Less than two months after the Supreme Court issued its blockbuster ruling that reined in EPA’s authority to regulate power plant emissions, West Virginia v. EPA is already being used to shape legal battles over federal oversight on a range of issues from nuclear waste storage to LGBTQ+ rights.
Courts have traditionally relied on precedent set in Chevron v. Natural Resources Defense Council, a 1984 decision that set rules on when judges should defer to agency expertise if Congress has used vague language in a statute. The rules, known as the Chevron doctrine, are highly deferential toward agencies.
But in West Virginia, the Supreme Court’s six-justice conservative majority took a different approach and relied on another long-standing legal theory, the “major questions” doctrine, which says that if Congress wanted to give sweeping authority to an administrative agency, it must state so clearly.
But the Supreme Court didn’t specify how or when a regulation may qualify as “major,” largely leaving such determinations to federal agencies and the lower courts.
The number of court filings citing the major questions doctrine since West Virginia was decided “illustrates the old adage that ‘when you have a hammer, everything looks like a nail,'” said Robert Percival, director of the University of Maryland’s environmental law program.
Despite Chief Justice John Roberts writing in the majority opinion that the doctrine should be reserved for “extraordinary cases” only, “so many industry lawyers think it applies to their cases,” Percival said in an email.
Even before it was decided, West Virginia was fueling a push by conservative groups to raise major questions challenges against some of the Biden administration’s biggest climate actions. But the Supreme Court’s June 30 ruling — which more fully defined, and some say transformed, the decades-old doctrine — has provided those groups more ammo in the legal battlefield (Greenwire, April 11).
“The Court has created a new hammer and now every lawyer thinks their case is a nail,” Percival said.
Jay Duffy, an attorney for the Clean Air Task Force, said he expected the ruling to be used as an “anti-regulatory hurdle.”
Duffy, who represented environmental and public health groups in West Virginia, said the decision is likely to have “a lot of repercussions for other agencies who are operating under these broadly worded statutes where Congress has expected them to use their expertise and technical know-how to deal with some of the most pressing problems facing the country.”
Under the Chevron doctrine — which has fallen out of favor in recent years with the conservative-dominated Supreme Court — judges largely defer to an agency’s expertise, leaving it to “come up with solutions tailored to the problem,” Duffy said.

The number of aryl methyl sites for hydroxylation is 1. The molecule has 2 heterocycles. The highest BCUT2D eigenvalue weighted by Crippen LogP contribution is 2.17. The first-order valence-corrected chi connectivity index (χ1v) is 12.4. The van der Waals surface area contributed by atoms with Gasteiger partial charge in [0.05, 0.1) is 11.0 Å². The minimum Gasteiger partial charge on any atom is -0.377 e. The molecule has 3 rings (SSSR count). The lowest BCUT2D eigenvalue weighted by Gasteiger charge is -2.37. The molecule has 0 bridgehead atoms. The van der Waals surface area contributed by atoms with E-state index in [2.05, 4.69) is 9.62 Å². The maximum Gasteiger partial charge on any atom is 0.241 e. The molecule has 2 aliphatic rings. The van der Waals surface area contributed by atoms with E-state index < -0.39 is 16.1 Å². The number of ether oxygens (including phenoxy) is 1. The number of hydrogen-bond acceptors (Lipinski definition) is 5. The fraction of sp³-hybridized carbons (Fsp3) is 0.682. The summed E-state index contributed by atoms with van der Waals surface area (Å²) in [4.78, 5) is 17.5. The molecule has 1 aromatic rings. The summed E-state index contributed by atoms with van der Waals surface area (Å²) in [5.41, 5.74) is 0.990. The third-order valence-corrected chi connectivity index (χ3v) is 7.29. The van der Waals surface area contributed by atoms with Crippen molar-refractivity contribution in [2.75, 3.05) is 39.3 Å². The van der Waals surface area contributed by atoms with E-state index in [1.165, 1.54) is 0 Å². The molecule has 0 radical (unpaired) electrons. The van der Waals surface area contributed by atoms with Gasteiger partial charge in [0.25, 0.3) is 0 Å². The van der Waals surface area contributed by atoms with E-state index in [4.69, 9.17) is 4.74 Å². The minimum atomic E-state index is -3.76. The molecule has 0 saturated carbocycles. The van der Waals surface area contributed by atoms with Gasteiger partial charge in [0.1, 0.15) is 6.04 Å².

“Now they are going to need to find specific authorization,” he said.
The conservative counterargument is that the major questions doctrine helps ensure a separation of powers between Congress and the executive branch — a buffer West Virginia Attorney General Patrick Morrisey (R) has vowed to protect.
“My office will continue to fight for the rights of West Virginians when those in Washington try to go too far in asserting broad powers without the people’s support,” Morrisey, the lead challenger in the Supreme Court case, said in a statement after the opinion was released (Greenwire, June 30).
Here are some of the legal battles playing out in courts across the nation that have cited the Supreme Court’s landmark climate ruling.
HHS says emergency abortions are protected under the Emergency Medical Treatment and Active Labor Act, but Texas Attorney General Ken Paxton (R) argues that the department still lacks authority. The original complaint, filed July 14, invokes the major questions doctrine, but it doesn’t explicitly use the term.
It instead cites Roberts’ West Virginia opinion: “We presume that Congress intends to make major policy decisions itself, not leave those decisions to agencies.”
Nuclear waste storage
In a supplemental brief last month to the 5th U.S. Circuit Court of Appeals, Paxton argued that the major questions doctrine applies to an ongoing challenge against the Nuclear Regulatory Commission’s authority to issue a license for a private facility to store radioactive waste in the Permian Basin (Energywire, July 8).
“In West Virginia, the Court explained that there are certain cases where ‘there may be reason to hesitate before accepting a reading of a statute that would, under more ordinary circumstances, be upheld,’” the supplemental brief said. “This happens when the ‘history and the breadth of the authority that the agency has asserted, and the economic and political significance of that assertion, provide a reason to hesitate before concluding that Congress meant to confer such authority.’”